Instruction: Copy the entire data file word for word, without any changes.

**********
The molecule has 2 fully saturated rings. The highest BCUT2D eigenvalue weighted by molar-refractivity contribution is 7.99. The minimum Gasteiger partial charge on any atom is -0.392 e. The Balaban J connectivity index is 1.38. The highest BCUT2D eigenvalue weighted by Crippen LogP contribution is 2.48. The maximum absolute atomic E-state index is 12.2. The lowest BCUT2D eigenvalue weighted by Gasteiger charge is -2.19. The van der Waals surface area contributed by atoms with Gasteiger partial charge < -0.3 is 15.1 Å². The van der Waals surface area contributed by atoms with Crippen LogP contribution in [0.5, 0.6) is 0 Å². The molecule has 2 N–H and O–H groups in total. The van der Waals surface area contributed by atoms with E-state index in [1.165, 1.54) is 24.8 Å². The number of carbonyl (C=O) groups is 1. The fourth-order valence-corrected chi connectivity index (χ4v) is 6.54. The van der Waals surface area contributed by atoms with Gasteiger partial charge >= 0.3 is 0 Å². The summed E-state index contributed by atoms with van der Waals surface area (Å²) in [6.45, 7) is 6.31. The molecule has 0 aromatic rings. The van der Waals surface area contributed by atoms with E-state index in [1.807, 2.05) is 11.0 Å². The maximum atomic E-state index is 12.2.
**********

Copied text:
The molecule has 2 fully saturated rings. The highest BCUT2D eigenvalue weighted by molar-refractivity contribution is 7.99. The minimum Gasteiger partial charge on any atom is -0.392 e. The Balaban J connectivity index is 1.38. The highest BCUT2D eigenvalue weighted by Crippen LogP contribution is 2.48. The maximum absolute atomic E-state index is 12.2. The lowest BCUT2D eigenvalue weighted by Gasteiger charge is -2.19. The van der Waals surface area contributed by atoms with Gasteiger partial charge < -0.3 is 15.1 Å². The van der Waals surface area contributed by atoms with Crippen LogP contribution in [0.5, 0.6) is 0 Å². The molecule has 2 N–H and O–H groups in total. The van der Waals surface area contributed by atoms with E-state index in [1.165, 1.54) is 24.8 Å². The number of carbonyl (C=O) groups is 1. The fourth-order valence-corrected chi connectivity index (χ4v) is 6.54. The van der Waals surface area contributed by atoms with Gasteiger partial charge >= 0.3 is 0 Å². The summed E-state index contributed by atoms with van der Waals surface area (Å²) in [6.45, 7) is 6.31. The molecule has 0 aromatic rings. The van der Waals surface area contributed by atoms with E-state index in [1.807, 2.05) is 11.0 Å². The maximum atomic E-state index is 12.2.